The high chromium content of both of these tool-steel groups is to promote deep hardening, particularly on large cross-section tool-steel dies. The high carbon is there to work with the chromium to form hard-wearing chromium carbides.
It is interesting to note that some of the A series (A4) steels with a high manganese content can be successfully hardened at similar austenitizing temperatures in the same temperature range as some of the plain-carbon steels, thus reducing the risk of distortion.
There is a direct similarity of the two groups (A and D series) in terms of dimensional stability during heat treatment. Both groups will show a slight resistance to heat softening and will be limited to application with low operating temperatures. However, they will run the risk of edge chipping at high hardness values.
It is strongly recommended that careful preheating is performed to reduce both thermal shock and distortion when ramping to austenitizing temperature. This allows the phase transformation from ferrite to austenite to occur in a more uniform manner across the tool cross section.
The soaking time at the selected austenitizing temperature is also a critical phase of the heat treatment. This is to allow the carbide dissolution to occur for the maximum as-quenched hardness value. The selection of the austenitizing temperature is critical. If the austenitizing temperature is too high, excessive retained austenite can occur at the quenching procedure. Retained austenite is an unstable condition for the steel to be in. The reason is that the retained austenite will progressively transform into untempered martensite. This will result in both an increase in the hardness as well as progressive dimensional changes.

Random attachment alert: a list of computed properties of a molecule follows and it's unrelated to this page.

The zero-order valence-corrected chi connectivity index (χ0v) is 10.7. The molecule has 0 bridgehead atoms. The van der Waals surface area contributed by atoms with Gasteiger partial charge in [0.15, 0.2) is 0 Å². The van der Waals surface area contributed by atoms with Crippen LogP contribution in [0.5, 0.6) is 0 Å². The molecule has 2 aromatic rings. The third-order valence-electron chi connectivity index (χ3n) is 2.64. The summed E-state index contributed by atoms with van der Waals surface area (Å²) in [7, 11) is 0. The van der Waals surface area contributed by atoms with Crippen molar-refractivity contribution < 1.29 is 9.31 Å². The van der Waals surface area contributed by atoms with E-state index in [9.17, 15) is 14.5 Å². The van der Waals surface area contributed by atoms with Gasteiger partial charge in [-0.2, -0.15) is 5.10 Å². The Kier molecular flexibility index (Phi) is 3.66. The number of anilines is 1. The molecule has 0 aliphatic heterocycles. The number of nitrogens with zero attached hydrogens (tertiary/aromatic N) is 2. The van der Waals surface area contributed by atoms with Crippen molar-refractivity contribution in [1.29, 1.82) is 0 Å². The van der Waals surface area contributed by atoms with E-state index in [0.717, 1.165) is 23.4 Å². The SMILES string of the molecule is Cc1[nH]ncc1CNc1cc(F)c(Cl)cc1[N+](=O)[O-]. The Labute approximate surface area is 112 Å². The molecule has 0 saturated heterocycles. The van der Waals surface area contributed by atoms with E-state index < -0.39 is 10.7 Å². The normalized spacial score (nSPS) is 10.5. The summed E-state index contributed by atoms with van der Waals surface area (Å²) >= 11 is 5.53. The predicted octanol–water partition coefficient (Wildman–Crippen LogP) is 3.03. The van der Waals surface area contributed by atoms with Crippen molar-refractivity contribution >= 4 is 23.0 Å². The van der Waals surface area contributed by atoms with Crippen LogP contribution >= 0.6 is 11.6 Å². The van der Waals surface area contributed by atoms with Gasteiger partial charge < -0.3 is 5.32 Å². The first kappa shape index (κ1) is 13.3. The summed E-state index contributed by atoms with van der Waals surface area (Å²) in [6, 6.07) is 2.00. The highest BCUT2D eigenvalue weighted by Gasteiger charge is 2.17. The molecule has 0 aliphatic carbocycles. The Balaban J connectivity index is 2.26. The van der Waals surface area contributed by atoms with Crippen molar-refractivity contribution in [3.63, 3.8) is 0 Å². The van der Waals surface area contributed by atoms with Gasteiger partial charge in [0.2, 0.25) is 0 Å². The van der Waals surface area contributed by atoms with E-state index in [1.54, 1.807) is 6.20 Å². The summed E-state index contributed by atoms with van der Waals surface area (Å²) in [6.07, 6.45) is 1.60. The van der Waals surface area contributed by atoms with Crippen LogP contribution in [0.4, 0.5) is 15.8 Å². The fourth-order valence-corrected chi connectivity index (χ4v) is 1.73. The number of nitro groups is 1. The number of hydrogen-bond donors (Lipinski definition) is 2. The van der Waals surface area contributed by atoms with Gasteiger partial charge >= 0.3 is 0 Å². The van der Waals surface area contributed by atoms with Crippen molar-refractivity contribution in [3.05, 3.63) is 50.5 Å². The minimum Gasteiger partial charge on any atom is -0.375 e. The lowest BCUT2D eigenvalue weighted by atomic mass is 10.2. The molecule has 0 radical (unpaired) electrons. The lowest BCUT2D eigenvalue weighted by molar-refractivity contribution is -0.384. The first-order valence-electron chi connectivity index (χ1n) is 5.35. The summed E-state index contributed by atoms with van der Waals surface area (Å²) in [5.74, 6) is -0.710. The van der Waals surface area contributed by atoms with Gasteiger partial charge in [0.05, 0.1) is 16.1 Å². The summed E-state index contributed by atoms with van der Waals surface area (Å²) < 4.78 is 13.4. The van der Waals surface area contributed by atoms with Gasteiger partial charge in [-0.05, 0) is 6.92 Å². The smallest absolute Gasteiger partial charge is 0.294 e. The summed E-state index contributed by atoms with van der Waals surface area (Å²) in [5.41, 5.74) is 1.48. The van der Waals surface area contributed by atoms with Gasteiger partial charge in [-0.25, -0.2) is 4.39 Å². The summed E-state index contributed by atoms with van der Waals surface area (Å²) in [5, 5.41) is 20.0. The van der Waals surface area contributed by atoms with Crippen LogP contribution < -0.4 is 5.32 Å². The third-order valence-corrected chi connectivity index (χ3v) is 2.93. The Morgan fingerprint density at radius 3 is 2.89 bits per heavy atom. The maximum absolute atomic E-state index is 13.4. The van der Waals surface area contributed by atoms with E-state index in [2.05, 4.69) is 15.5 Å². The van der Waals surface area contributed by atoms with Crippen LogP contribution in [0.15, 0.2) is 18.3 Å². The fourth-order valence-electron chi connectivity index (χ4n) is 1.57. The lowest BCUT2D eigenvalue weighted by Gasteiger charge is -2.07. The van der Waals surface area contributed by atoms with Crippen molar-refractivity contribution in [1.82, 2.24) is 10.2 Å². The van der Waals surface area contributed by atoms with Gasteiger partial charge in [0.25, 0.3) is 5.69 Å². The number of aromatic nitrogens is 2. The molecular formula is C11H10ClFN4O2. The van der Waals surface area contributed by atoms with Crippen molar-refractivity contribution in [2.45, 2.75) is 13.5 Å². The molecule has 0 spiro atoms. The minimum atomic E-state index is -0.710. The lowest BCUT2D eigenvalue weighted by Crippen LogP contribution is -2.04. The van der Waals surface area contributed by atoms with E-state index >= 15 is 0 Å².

Tempering should be accomplished immediately after the tool is at a hand-warmth temperature of around 150°F and not allowed to grow cold. This can result in catastrophic cracking of the tool. If retained austenite is present (indicated by a low as-quenched hardness value), then cryogenic treatment should be conducted followed by tempering as soon as the steel has warmed up to room temperature from the cryogenic treatment.
The cryogenic treatment will give a reasonable assurance of dimensional stability after tempering has been conducted.
The decomposition of the retained austenite can be accomplished by multiple tempers. It should be noted that with each subsequent temper, the retained austenite will decompose by approximately 50%. Therefore, multiple tempers are necessary (at least two, but preferably three tempers).